Which High-Speed Cornering Technique Is Better?


When cornering at fast speeds, I know you should coast with the outside pedal down and shift your weight to it. But what should you do with the inside leg -- point your knee into the turn or keep it in next to the bike? -- Jay B.

Coach Fred Matheny Replies: 

Traditionally, rider pointed their knee into the turn, aiming it toward where they're going.

The sharper the curve, and thus the more lean angle needed, the farther out the knee would go. You still see pros corner this way when watching race videos or TV coverage of this season's events.

But there is another way. I first saw it used by American pros Davis Phinney and Ron Kiefel in the 1980s.

Called "countersteering," it consists of these 4 elements:

  1. Hold the inside knee or shin against the top tube (depending on frame design)
  2. Weight the outside pedal heavily as with any cornering technique
  3. Press the outside thigh against the saddle
  4. Push gently against the handlebar with the inside hand (or, if you prefer, lift with the outside hand)

All this results in the bike cutting through the turn with a greater lean angle than your body.

In the past, I coached at Carpenter/Phinney Bike Camps where Davis taught countersteering by having riders negotiate a slalom course past traffic cones in a parking lot.

He argues that it's the superior way, and I believe it. I've followed Phinney and Kiefel down mountain passes here in Colorado. They fly!

Countersteering works on a mountain bike, too. I almost came to grief a few years ago, trying to stick with Davis on singletrack descents.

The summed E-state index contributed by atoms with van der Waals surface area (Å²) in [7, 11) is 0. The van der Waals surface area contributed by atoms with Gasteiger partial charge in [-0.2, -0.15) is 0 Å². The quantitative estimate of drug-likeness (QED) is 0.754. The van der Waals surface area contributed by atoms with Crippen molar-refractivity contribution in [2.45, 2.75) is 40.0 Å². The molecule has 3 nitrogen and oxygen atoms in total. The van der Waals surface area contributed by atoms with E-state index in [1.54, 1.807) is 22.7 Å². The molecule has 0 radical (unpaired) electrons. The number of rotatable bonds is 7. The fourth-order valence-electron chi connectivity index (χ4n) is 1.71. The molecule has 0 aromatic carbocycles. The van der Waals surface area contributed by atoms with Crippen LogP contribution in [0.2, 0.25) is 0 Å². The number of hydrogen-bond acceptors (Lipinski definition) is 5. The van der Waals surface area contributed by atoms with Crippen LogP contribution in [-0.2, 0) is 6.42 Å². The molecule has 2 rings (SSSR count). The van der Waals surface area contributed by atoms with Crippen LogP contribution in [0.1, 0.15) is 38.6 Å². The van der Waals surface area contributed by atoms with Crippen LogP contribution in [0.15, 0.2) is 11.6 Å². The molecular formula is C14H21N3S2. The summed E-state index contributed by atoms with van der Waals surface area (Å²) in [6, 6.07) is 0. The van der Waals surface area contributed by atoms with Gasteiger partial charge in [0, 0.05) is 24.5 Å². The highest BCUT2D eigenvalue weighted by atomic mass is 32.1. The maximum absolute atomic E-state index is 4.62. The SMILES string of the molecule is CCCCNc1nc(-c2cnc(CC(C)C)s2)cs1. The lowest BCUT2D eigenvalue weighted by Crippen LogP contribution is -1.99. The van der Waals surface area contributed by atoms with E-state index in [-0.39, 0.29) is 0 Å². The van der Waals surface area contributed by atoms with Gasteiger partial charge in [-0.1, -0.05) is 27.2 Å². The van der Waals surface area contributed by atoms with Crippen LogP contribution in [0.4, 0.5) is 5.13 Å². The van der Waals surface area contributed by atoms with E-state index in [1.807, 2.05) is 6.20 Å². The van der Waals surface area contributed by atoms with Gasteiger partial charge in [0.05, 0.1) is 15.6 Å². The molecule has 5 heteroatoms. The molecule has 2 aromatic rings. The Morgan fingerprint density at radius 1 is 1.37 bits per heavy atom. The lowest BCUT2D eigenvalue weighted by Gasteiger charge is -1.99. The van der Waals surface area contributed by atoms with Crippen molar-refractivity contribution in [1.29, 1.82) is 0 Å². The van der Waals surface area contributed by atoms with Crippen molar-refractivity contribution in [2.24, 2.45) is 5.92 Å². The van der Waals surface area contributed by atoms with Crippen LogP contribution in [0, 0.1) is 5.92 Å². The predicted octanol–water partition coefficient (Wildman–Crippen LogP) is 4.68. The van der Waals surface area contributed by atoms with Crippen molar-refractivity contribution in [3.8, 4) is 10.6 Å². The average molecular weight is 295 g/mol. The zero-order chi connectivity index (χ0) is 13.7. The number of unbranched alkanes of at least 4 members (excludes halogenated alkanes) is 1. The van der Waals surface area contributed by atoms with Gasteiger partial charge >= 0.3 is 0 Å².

I’m a proponent of countersteering and recommend giving it a try.

I like it better because it seems more stable in tough corners. It's also easier to change my line in mid-turn if I encounter gravel or sand. I simply let off some pressure on the inside hand. The bike straightens, then I re-initiate the turn by pushing again with my inside hand.

To learn, use paper cups to make a slightly downhill slalom course in an empty parking lot. Countersteering will seem awkward till you break your old knee-out habit, but once you get the hang of it, you'll feel the advantages.

Coach Fred Matheny has decades of experience as a competitive racer and cycling coach. He is the author of 13 RBR eBooks and eArticles.


New Premium Member Give-Back

For new, and renewing, Premium Members, we’ll kick in One Free eArticle of Your Choice. That’s a rebate, in effect, of $4.99 off the annual $24.99 membership. You can choose from among any of our 70 individual eArticles (bundles are excluded). Click to see the entire array:

Of course, you’ll also get all the other great benefits we’ve pulled together for you, including discounts on all our eArticles and eBooks, great cycling product discounts, access to our full treasure trove of searchable content and, when you can’t find what you’re looking for, the Ask RBR a Question feature – which allows Premium Members to ask our experts directly; we’ll tap our network to find your answer.

Here’s how it works: Your receipt (emailed to you after purchasing your Premium Membership) is your coupon. Just hit Reply on that email and write in the title of the eArticle you’d like. I’ll drop it in your Downloads folder in your RBR account. (If you can’t find your receipt, just let me know. I’m happy to help you out.)

Click to learn more about the Tailwind Nutrition Endurance Fuel!
view counter
Click to see details and to purchase the HubBub Helmet Mirror!
view counter
Click to learn more about the LifeBEAM Helmet with Built-In Heart Rate Sensor!
view counter
Visit for Great Cycling Gifts and Gear!
view counter
Click to learn more about the high-performance Cervelo S5 carbon road bicycle.
view counter

view counter